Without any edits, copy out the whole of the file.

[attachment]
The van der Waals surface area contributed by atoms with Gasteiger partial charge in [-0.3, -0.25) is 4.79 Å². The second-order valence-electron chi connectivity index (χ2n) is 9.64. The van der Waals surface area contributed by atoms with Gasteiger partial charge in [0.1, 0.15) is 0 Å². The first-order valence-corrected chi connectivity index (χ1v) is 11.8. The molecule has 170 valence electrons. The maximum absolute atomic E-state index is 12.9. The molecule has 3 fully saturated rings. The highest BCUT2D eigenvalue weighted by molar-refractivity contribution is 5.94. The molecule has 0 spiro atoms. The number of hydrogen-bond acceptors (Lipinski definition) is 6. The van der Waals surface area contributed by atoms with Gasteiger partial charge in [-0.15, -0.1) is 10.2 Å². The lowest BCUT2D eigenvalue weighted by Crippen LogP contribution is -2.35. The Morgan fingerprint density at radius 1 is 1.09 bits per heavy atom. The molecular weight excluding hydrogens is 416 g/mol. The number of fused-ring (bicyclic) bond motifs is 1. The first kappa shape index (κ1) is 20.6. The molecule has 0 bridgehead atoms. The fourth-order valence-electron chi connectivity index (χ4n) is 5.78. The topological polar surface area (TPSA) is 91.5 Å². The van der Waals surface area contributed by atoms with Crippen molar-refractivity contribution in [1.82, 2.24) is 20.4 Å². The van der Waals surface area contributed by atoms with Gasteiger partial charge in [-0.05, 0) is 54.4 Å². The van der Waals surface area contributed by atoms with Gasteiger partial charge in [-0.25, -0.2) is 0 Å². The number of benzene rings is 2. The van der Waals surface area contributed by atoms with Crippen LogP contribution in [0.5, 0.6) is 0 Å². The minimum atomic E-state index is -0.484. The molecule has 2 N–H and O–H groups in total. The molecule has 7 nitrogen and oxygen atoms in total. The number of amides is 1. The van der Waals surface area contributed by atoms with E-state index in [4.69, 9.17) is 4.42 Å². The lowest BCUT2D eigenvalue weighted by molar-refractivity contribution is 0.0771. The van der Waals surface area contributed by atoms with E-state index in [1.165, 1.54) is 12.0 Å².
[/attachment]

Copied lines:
The van der Waals surface area contributed by atoms with Gasteiger partial charge in [-0.3, -0.25) is 4.79 Å². The second-order valence-electron chi connectivity index (χ2n) is 9.64. The van der Waals surface area contributed by atoms with Gasteiger partial charge in [0.1, 0.15) is 0 Å². The first-order valence-corrected chi connectivity index (χ1v) is 11.8. The molecule has 170 valence electrons. The maximum absolute atomic E-state index is 12.9. The molecule has 3 fully saturated rings. The highest BCUT2D eigenvalue weighted by molar-refractivity contribution is 5.94. The molecule has 0 spiro atoms. The number of hydrogen-bond acceptors (Lipinski definition) is 6. The van der Waals surface area contributed by atoms with Gasteiger partial charge in [-0.15, -0.1) is 10.2 Å². The lowest BCUT2D eigenvalue weighted by Crippen LogP contribution is -2.35. The Morgan fingerprint density at radius 1 is 1.09 bits per heavy atom. The molecular weight excluding hydrogens is 416 g/mol. The number of fused-ring (bicyclic) bond motifs is 1. The first kappa shape index (κ1) is 20.6. The molecule has 0 bridgehead atoms. The fourth-order valence-electron chi connectivity index (χ4n) is 5.78. The topological polar surface area (TPSA) is 91.5 Å². The van der Waals surface area contributed by atoms with Crippen molar-refractivity contribution in [1.82, 2.24) is 20.4 Å². The van der Waals surface area contributed by atoms with Gasteiger partial charge in [-0.05, 0) is 54.4 Å². The van der Waals surface area contributed by atoms with Gasteiger partial charge in [-0.25, -0.2) is 0 Å². The number of benzene rings is 2. The van der Waals surface area contributed by atoms with Crippen LogP contribution in [0.5, 0.6) is 0 Å². The minimum atomic E-state index is -0.484. The molecule has 2 N–H and O–H groups in total. The molecule has 7 nitrogen and oxygen atoms in total. The number of amides is 1. The van der Waals surface area contributed by atoms with E-state index in [4.69, 9.17) is 4.42 Å². The lowest BCUT2D eigenvalue weighted by molar-refractivity contribution is 0.0771. The van der Waals surface area contributed by atoms with E-state index in [1.165, 1.54) is 12.0 Å².